Posts tagged WH Auden
Posts tagged WH Auden
“Poet, oracle, and wit
Like unsuccessful anglers by
The ponds of apperception sit,
Baiting with the wrong request
The vectors of their interest,
At nightfall tell the angler’s lie.
With time in tempest everywhere,
To rafts of frail assumption cling
The saintly and the insincere;
Enraged phenomena bear down
In overwhelming waves to drown
Both sufferer and suffering.
The waters long to hear our question put
Which would release the longed-for answer, but.”
Birthday boy W. H. Auden, section XIX from his poem, “The Quest”
Just ask the question.
“Scrawny through a plundered wood,
Trolls run scolding for their food,
Owl and nightingale are dumb,
And the angel will not come.
Clear, unscaleable, ahead
Rise the Mountains of Instead,
From whose cascading streams
None may drink except in dreams.”
WH Auden, from “Autumn Song”
And suddenly I wonder if Lucien had volumes of Auden’s poetry in the Dreaming’s Library.
(Ariel to Caliban. Echo by the Prompter)
Weep no more but pity me,
Fleet persistent shadow cast
By your lameness, caught at last,
Helplessly in love with you,
Elegance, art, fascination,
Spare me a humiliation,
To your faults be true:
I can sing as you reply
WH Auden, from The Sea and the Mirror.
I’ve written about this poem before, Auden’s retelling of Shakespeare’s Tempest in verse (well, except for the bit where Caliban channels Henry James). This is the closing bit of it. There are two more stanzas that Ariel speaks, and I am always crying by the end. It is one of my most favorite poems.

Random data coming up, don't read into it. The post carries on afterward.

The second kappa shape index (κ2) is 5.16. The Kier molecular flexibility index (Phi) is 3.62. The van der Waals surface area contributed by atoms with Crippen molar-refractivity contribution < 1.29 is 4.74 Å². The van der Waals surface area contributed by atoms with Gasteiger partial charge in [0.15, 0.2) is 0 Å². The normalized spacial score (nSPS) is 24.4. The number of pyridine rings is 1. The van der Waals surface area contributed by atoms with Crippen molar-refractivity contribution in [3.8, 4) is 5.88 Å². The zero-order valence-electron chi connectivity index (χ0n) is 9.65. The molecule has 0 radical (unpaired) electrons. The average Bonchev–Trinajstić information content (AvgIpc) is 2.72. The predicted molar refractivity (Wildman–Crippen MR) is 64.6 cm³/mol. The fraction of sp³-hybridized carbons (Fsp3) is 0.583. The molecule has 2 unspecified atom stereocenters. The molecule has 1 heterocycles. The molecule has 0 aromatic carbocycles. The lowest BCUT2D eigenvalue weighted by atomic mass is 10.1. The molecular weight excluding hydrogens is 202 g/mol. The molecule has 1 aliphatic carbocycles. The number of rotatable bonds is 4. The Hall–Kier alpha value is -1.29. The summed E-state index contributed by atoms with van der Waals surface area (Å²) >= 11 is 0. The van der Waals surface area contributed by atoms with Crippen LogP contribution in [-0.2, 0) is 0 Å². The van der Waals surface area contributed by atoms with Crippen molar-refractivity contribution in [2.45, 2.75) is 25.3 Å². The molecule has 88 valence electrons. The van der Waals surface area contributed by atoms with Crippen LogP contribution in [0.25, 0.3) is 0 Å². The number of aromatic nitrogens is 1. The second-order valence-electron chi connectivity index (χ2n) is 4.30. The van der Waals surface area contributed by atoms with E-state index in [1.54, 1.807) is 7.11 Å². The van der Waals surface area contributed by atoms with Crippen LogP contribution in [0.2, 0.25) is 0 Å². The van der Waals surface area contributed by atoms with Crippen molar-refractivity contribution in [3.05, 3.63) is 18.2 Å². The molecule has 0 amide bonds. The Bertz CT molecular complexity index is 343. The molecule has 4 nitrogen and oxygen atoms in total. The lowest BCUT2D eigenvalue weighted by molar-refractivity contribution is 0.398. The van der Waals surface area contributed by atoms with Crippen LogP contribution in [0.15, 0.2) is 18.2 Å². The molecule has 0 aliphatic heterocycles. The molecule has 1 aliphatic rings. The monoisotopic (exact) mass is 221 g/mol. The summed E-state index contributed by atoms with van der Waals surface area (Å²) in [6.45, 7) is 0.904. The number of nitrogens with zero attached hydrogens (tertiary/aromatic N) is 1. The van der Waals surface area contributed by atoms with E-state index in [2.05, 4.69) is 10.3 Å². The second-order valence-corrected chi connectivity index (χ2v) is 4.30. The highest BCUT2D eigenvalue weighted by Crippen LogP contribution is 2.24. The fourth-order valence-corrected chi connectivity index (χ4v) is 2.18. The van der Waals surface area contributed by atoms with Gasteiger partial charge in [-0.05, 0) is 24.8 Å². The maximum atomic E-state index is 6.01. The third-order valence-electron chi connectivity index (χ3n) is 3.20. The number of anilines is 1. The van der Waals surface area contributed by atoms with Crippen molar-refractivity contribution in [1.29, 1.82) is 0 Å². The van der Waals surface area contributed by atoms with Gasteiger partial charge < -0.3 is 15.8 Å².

“Night and the rivers sang a chthonic love,
Destroyer of cities and of daylight order,
But seemed to them weak argument for death.
The apple tree that cannot measure time
Might taste the apple yet not be condemned:
They, to enjoy it, must renounce the world.”
W. H. Auden, from “Kairos and Logos”
Except we can of course measure time with an apple tree: from sere to blossom to fruit to fall. Or is it the fall where we begin, with apples? I can never quite remember.
“The Witch gave a squawk; her venomous body
Melted into light as water leaves a spring,
And the high green hill sits always by the sea.
At his crossroads, too, the Ancient prayed for me;
Down his wasted cheeks tears of joy were running:
My Dear One is mine as mirrors are lonely.
He kissed me awake and no one was sorry;
The sun shone on sales, eyes, pebbles, anything,
And the high green hill sits always by the sea.”
W. H. Auden, from “Miranda,” in The Sea and the Mirror
I love so much of this. The poem is a villanelle, and I have such a fondness for structured poetry - the balance between rules and art is a liminal space, full of freedom. And The Sea and the Mirror is a retelling of my favorite of Shakespeare’s plays, The Tempest. Auden cracks the play open, and shows its beating heart, and then resurrects it.